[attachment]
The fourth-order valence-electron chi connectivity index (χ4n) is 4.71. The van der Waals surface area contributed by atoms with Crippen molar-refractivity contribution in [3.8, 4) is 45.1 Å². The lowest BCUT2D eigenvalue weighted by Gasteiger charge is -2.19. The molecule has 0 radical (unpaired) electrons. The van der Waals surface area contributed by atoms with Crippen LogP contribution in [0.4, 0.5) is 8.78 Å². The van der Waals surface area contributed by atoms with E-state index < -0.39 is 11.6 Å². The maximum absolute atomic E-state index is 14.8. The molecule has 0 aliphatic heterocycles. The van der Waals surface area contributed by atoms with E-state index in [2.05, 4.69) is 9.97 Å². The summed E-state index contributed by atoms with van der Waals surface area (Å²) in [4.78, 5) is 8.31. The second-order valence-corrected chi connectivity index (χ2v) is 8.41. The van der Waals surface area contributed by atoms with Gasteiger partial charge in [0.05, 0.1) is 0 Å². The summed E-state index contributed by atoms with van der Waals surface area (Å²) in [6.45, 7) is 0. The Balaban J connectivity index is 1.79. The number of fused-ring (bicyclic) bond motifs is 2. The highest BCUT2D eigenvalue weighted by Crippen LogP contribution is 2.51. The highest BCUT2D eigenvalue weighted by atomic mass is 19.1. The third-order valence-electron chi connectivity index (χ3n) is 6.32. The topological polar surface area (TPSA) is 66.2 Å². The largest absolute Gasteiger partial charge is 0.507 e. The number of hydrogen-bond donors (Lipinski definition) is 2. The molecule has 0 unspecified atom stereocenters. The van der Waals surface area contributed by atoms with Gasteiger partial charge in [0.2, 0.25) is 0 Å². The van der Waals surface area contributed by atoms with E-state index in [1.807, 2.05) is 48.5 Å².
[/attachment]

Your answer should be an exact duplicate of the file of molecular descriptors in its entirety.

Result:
The fourth-order valence-electron chi connectivity index (χ4n) is 4.71. The van der Waals surface area contributed by atoms with Crippen molar-refractivity contribution in [3.8, 4) is 45.1 Å². The lowest BCUT2D eigenvalue weighted by Gasteiger charge is -2.19. The molecule has 0 radical (unpaired) electrons. The van der Waals surface area contributed by atoms with Crippen LogP contribution in [0.4, 0.5) is 8.78 Å². The van der Waals surface area contributed by atoms with E-state index < -0.39 is 11.6 Å². The maximum absolute atomic E-state index is 14.8. The molecule has 0 aliphatic heterocycles. The van der Waals surface area contributed by atoms with E-state index in [2.05, 4.69) is 9.97 Å². The summed E-state index contributed by atoms with van der Waals surface area (Å²) in [4.78, 5) is 8.31. The second-order valence-corrected chi connectivity index (χ2v) is 8.41. The van der Waals surface area contributed by atoms with Gasteiger partial charge in [0.05, 0.1) is 0 Å². The summed E-state index contributed by atoms with van der Waals surface area (Å²) in [6.45, 7) is 0. The Balaban J connectivity index is 1.79. The number of fused-ring (bicyclic) bond motifs is 2. The highest BCUT2D eigenvalue weighted by Crippen LogP contribution is 2.51. The highest BCUT2D eigenvalue weighted by atomic mass is 19.1. The third-order valence-electron chi connectivity index (χ3n) is 6.32. The topological polar surface area (TPSA) is 66.2 Å². The largest absolute Gasteiger partial charge is 0.507 e. The number of hydrogen-bond donors (Lipinski definition) is 2. The molecule has 0 unspecified atom stereocenters. The van der Waals surface area contributed by atoms with Gasteiger partial charge in [0.2, 0.25) is 0 Å². The van der Waals surface area contributed by atoms with E-state index in [1.807, 2.05) is 48.5 Å².